If unsecured ChatGPT accounts end up on the darknet, it’s not OpenAI’s fault


At least 100,000 credentials of ChatGPT users were reportedly leaked to the darknet. OpenAI released a statement regarding the incident.

Most of the affected users are from the US, France, Morocco, Indonesia, Pakistan and Brazil. The oldest data is said to date back to June 2022. ChatGPT was made publicly available in November 2022.

Two days after the first reports of the darknet incident, OpenAI issued a statement to Tom’s Hardware. The company insists that neither it nor its users were targeted and that the leaked accounts are under investigation.

Getting ChatGPT accounts has never been easier

According to security analysts at Group-IB, most of the compromised credentials were found in logs associated with various malware. Topping the list is the supposedly easy-to-use Raccoon software, which is responsible for 78,348 compromised accounts.


The results of the Group-IB Threat Intelligence Report are “the result of commodity malware on people’s devices and not a breach of OpenAI,” an OpenAI spokesperson said.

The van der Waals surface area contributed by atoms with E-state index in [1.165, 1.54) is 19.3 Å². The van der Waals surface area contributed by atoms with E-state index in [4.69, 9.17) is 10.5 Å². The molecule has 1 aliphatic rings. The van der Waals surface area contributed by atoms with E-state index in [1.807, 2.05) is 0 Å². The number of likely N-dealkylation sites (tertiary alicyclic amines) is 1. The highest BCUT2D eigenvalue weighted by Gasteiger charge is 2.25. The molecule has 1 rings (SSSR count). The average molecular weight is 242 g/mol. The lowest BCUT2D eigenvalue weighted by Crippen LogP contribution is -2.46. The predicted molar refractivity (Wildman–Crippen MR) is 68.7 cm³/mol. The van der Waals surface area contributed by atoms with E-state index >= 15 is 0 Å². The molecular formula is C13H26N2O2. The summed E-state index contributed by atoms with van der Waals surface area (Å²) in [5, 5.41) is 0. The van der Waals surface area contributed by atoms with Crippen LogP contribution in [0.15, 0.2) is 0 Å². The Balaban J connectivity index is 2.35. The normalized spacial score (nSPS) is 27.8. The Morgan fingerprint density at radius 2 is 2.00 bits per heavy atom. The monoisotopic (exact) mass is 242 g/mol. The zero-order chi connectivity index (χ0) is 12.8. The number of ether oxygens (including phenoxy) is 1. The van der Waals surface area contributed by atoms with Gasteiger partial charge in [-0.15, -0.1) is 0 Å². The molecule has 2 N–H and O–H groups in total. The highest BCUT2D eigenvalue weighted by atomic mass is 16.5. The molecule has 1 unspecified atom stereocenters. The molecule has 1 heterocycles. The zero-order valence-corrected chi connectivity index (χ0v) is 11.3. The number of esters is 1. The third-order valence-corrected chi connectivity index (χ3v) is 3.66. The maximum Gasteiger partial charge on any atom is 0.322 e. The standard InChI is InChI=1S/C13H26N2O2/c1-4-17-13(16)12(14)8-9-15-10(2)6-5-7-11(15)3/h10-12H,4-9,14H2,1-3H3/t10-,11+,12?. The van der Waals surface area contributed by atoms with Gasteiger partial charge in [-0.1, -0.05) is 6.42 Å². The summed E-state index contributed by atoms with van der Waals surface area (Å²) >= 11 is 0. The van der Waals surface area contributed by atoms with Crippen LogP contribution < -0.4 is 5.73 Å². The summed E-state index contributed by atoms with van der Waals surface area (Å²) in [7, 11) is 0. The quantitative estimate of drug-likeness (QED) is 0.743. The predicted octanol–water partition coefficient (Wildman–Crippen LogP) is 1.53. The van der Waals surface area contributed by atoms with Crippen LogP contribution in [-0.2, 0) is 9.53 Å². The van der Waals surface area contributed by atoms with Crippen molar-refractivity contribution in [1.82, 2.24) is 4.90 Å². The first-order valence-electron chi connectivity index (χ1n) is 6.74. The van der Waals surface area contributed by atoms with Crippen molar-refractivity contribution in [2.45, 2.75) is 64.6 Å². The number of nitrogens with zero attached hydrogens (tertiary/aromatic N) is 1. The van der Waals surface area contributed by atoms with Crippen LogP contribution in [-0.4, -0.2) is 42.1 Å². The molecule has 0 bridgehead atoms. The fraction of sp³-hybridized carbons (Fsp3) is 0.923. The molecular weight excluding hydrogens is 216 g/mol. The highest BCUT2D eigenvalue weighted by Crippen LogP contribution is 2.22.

He added that OpenAI follows industry best practices for user authentication and authorization, and encourages users to use strong passwords and to install only vetted and trusted software on their computers.

ChatGPT is a sensitive target

It is not uncommon for sensitive data to fall into the wrong hands in account leaks. In the case of ChatGPT, however, the impact could be particularly dramatic: because ChatGPT stores all chats by default, attackers could inadvertently gain access to a “treasure trove of sensitive information” with the logins. People use ChatGPT to chat about all kinds of topics, including sensitive personal or business information.

Samsung, for example, banned the use of ChatGPT for fear of data breaches after a case came to light in which company employees entered confidential codes. Employees still using ChatGPT at Samsung could be fired. Apple has also banned ChatGPT.

In response to political pressure, OpenAI implemented an opt-out feature in late April that automatically deletes all chats and removes them from training materials. For the more than 100,000 leaked accounts, this comes too late: according to security researchers, the leaked data has long been for sale on the darknet. It can’t hurt to change your password.


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